While numerous IT security frameworks and standards – most notably the NIST Cybersecurity Framework, ISO 27000-series of standards, COBIT (Control Objectives for Information and Related Technologies) , and PCI-DSS (Payment Card Industry Data Security Standard), seek to provide guidance to various industry sectors regarding the prevention of data breaches, no framework yet comprehensively addresses the cybersecurity challenges for Internet of Things (IoT) architecture and connected systems. Certainly, there are security models for individual IoT devices, but when these devices are integrated, there needs to be an end-to-end framework to specifically address and securely govern the entire IoT ecosystem.
Recognizing the need for a comprehensive high-level security model for vendors in the IoT industry, Acuity Brands has developed Secure IoT Framework, shown in Figure 1, that provides guidelines to address fully embedding security concepts into all aspects of IoT products, software and services. The framework takes into account potential security concerns and risks during the development lifecycle of all connected products, both alone and as they are deployed together in connected solutions. These guidelines include:
- Utilizing a framework that supports the long-term security strategy for products
- Embedding security into the entire end-to-end architecture
- Proactively securing all connected and smart products during their development lifecycle
Figure 1: Acuity Brands Secure IoT Framework
Components of Acuity Brands' Secure IoT Framework
Acuity Brands' Secure IoT Framework was designed to provide guidance that is flexible and interactive yet provides structure. The modular framework embeds core security concepts throughout the Software Development Lifecycle (SDLC) process; examines and monitors the security of mobile apps, devices, gateways, up to and including interactions with the cloud services; brings concepts of security visibility and enforcement; and incorporates all aspects of governance including security policies, compliance and risk management. The table below provides a brief overview of the modules of this framework.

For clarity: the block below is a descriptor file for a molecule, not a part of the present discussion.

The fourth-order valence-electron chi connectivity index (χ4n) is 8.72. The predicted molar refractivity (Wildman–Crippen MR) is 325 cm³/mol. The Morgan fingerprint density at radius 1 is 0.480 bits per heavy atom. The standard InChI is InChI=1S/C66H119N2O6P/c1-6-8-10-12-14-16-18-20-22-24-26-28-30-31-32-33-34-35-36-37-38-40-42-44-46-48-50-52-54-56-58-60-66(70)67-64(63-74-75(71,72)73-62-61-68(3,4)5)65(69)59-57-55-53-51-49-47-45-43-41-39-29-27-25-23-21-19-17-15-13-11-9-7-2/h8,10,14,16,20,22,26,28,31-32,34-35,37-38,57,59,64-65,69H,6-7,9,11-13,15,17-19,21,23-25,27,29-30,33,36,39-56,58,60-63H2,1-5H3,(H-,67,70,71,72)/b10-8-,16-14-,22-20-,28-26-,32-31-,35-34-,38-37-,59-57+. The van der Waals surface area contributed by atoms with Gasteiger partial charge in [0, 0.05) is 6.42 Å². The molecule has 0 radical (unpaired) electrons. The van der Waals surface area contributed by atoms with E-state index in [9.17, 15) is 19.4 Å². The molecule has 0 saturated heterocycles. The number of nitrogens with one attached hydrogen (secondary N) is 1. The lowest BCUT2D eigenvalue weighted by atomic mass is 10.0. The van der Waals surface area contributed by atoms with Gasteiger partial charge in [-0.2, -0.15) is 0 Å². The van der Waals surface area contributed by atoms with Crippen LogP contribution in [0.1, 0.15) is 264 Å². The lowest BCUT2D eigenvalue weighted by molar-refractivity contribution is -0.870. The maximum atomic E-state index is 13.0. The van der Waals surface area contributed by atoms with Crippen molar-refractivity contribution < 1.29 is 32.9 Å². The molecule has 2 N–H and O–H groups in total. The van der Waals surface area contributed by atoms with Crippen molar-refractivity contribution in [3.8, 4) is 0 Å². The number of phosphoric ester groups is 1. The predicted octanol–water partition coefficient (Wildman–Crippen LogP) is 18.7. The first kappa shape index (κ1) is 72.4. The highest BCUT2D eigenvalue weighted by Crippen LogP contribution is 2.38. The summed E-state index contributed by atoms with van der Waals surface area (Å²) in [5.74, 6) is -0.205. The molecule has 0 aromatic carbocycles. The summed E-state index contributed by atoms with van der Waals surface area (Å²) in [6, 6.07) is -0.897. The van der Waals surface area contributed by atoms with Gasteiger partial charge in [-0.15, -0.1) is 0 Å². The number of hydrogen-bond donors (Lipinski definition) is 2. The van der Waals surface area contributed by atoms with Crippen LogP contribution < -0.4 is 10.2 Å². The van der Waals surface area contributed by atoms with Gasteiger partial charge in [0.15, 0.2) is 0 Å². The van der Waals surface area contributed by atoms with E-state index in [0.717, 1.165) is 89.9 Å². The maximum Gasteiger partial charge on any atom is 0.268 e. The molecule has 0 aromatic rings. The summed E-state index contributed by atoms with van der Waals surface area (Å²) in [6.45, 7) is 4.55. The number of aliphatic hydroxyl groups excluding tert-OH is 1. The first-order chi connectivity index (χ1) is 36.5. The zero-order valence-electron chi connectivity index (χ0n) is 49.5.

Modules within the Secure IoT Framework from Acuity Brands
|Modules||Overview of Modules|
|Secure Development||Integrate security into the systems development life cycle (SDLC) of a product or solution.|
|Security Principles for Architectural Components||Ensure manufacturers focus on integrating core principles to secure individual components (such as the security of IoT device firmware, the secure storage of data in the cloud, etc.), and to ensure interactions between the components (for example, encrypted communication between the devices).|
|Visibility||Provide visibility and awareness of the current state of a solution in the evolving threat landscape.|
|Enforcement||Give manufacturers the ability to apply and enforce the corrective measures to contain and mitigate a security threat.|
|Governance||Define all security operations, processes, procedures and policies based on recognized industry standards such as the guidance provided by the ISO 27000 Series and NIST Standards.|
Although we do not create, market and sell the Acuity Brands Secure IoT Security Framework as a service, it is available for other vendors and manufacturers of IoT products to leverage or adapt for their products and solutions. The framework provides a way to advance the security posture of all products that could be deployed together in connected solutions. Securing a digital future means that all vendors need to commit to the highest security standards and fully embed security concepts into their connected solutions including products, software and services.